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Nature. 1980 Oct 23;287(5784):740-2.

Lignans in man and in animal species.

Abstract

In our laboratories, for several years, two phenolic compounds have been detected during gas chromatographic-mass spectrometric analysis of urinary steroid extracts from human and animal species. Although features of the mass spectra of their trimethylsilyl (TMS) ether derivatives resembled those of oestrogens, they were atypical of steroids. The possibility that they were artefacts of the isolation procedures was discounted after careful studies with blanks, by varying the extraction method and because they were present almost exclusively as conjugates of glucuronic acid. Several of the general characteristics of the unknown compounds were reported after one (referred to as compound 180/442) was found to have a cyclic pattern of excretion during the menstrual cycle of an adult vervet monkey (Fig. 1). An investigation of the nature and distribution of the compounds has shown them to be urinary constituents in humans, baboons, vervet monkeys and rats, and further related compounds have been detected, so far only in vervet monkey urine. We now report spectroscopic and chemical studies that show the two original compounds to be lignans, which have a 2,3-dibenzylbutane skeleton as their basic structure. Unlike all previously known natural lignans, invariably of plant origin, the two mammalian compounds carry phenolic hydroxy groups only in the meta position of the aromatic rings.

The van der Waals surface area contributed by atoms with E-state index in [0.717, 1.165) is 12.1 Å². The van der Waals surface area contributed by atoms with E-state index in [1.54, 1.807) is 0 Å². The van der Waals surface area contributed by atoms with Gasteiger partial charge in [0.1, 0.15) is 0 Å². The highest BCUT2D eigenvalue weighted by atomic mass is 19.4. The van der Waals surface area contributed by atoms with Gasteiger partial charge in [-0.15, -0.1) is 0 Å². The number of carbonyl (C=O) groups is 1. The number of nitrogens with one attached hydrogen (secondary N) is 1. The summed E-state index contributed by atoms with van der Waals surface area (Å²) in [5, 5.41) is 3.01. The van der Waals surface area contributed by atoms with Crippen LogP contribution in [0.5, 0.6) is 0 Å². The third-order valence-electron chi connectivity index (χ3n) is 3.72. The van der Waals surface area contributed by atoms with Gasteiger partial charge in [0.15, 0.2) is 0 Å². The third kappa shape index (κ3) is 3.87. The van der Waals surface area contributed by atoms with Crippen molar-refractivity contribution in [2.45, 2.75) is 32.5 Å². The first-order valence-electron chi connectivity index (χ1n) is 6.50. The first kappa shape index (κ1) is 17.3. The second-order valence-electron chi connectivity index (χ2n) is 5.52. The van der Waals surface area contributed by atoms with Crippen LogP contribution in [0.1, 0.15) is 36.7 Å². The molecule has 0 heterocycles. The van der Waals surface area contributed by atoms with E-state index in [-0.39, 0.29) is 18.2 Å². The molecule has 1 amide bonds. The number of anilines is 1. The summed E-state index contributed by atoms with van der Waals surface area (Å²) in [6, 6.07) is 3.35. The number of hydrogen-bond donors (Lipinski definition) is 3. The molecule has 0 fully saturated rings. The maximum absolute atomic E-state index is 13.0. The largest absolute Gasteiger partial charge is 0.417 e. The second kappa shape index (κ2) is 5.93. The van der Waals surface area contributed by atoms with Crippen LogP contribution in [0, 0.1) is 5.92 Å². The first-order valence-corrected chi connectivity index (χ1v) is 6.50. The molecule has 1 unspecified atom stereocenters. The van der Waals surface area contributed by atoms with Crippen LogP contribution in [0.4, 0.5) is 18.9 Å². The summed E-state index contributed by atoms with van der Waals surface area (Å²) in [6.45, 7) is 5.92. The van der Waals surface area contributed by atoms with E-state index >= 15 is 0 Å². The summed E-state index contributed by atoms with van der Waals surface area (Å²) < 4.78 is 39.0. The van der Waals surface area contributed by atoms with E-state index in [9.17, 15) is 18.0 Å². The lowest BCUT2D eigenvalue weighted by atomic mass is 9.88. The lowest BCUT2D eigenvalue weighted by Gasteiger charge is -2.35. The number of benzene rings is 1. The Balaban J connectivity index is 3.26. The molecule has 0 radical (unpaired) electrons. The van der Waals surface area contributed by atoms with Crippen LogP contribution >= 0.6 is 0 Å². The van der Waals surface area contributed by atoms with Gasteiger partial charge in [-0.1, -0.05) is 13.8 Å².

PMID:
6253812
[PubMed - indexed for MEDLINE]
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